On 2 November 2021, the National Centre for Vocational Education Research (NCVER) turned 40!

It started life in 1981 as the TAFE National Centre for Research and Development, with an initial staff of around 11 and a focus on research and development, including the development of national core curricula.

The Centre has put out a 40th anniversary publication, but this is not the first one of its type. Another was published for the 20th anniversary celebrations and you can access that one here.

The early days were interesting as there was not really much research capacity in the sector, although there were research branches in a number of the state jurisdictions. It also wasn’t an area of research that the higher education institutions were interested in, but there were some notable exceptions especially amongst those institutions that provided TAFE teacher training. (In reality, VET was pretty much TAFE back then!)

NCVER has been important in conducting and reporting VET research. Indeed, as the wonderful Kaye Schofield, a former NCVER Board member and TAFE CEO noted in the 20th anniversary publication:

“When I think about the VET sector I entered in 1980, the phrase ‘evidence-free’ springs immediately to mind. The very idea that policy and practice should draw on research was alien. Concepts such as knowledge management and the information society were not yet invented. We have all travelled a long road since then and NCVER has been a wonderful companion on our journey. The high regard in which Australia’s VET sector is held nationally and internationally is due in no small measure to NCVER’s determination to build research capability within the sector.”

NCVER’s role has expanded over the years to embrace the national VET statistical collection, running surveys to gather information about the sector’s performance from students and employers and finally administering the national VET research program. Later initiatives have included running the Longitudinal Survey of Australian Youth – or LSAY.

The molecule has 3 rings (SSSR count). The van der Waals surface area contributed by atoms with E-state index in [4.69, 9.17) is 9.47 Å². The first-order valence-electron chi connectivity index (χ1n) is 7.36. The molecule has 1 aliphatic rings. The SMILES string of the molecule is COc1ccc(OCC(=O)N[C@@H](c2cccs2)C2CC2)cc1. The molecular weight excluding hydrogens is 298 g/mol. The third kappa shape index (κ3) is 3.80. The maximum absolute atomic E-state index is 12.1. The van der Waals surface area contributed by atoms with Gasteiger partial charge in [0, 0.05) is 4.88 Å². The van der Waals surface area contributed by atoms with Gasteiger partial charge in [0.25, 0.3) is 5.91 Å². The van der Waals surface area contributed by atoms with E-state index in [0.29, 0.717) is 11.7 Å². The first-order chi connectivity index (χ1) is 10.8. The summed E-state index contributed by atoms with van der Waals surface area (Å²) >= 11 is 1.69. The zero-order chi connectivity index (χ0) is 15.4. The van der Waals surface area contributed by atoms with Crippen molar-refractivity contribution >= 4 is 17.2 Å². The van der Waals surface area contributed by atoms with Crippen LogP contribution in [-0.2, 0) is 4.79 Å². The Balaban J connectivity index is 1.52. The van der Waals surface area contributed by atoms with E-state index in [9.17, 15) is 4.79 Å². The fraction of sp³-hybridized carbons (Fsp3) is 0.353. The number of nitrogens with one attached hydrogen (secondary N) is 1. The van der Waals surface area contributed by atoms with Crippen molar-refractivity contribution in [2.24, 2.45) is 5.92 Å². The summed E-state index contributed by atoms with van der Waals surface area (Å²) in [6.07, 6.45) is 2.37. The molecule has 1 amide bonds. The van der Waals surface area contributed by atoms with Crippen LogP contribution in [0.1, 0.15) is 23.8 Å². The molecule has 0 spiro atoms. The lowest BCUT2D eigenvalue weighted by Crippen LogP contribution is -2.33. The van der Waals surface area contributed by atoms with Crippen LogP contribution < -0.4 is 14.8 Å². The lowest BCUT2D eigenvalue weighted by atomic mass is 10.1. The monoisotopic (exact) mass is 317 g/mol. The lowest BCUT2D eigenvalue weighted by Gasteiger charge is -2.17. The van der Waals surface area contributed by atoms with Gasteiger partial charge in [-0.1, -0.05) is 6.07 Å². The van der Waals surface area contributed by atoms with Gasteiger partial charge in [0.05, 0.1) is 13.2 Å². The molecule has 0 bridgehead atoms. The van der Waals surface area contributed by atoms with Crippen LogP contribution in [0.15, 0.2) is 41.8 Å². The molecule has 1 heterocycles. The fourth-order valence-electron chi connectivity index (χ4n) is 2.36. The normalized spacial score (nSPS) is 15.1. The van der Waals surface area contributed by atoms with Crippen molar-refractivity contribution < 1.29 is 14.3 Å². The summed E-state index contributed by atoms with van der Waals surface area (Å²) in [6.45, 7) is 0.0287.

As the 40th birthday publication notes:

“NCVER has grown to 110 highly skilled staff spread across our core functions of research and data analytics, statistics and system support and global information management at our Adelaide central business district headquarters. Today, NCVER conducts and manages research under a set of national research priorities determined through the Skills Senior Officials Network (SSON), a group comprising of senior Commonwealth, and state and territory officials.”

An enduring aspect of the Centre’s work from its earliest days has been the VOCED database which expanded over the years to cover international research and is now a repository for so much useful VET research and other documentation. It has got better and better at doing this too, and VOCEDplus, its latest manifestation, is a rich mine of useful information and insights about all things VET. As one admirer notes:

“Thank you for VOCEDplus, which must be the most comprehensive resource of vocational education related research on the planet!”

NCVER looks forward to the future and will be releasing “new surveys and reports which feature a larger range of innovative products suited to different users and explores new data linkage opportunities to examine employment outcomes for students selecting a VET pathway, and uses advanced data analytics to better understand VET student outcomes for vulnerable groups in our society.”

Hugh Guthrie, consultant writer for VDC, worked at NCVER from 1987 until 2011, so he was around for the 10th, 20th and 30th birthdays! Hugh told VDC News, “It’s a wonderful asset for the sector, and as regular readers of VDC News will know, a rich source for the articles that VDC publishes.”

Congratulations NCVER! Happy birthday and VDC hopes you have many more of them.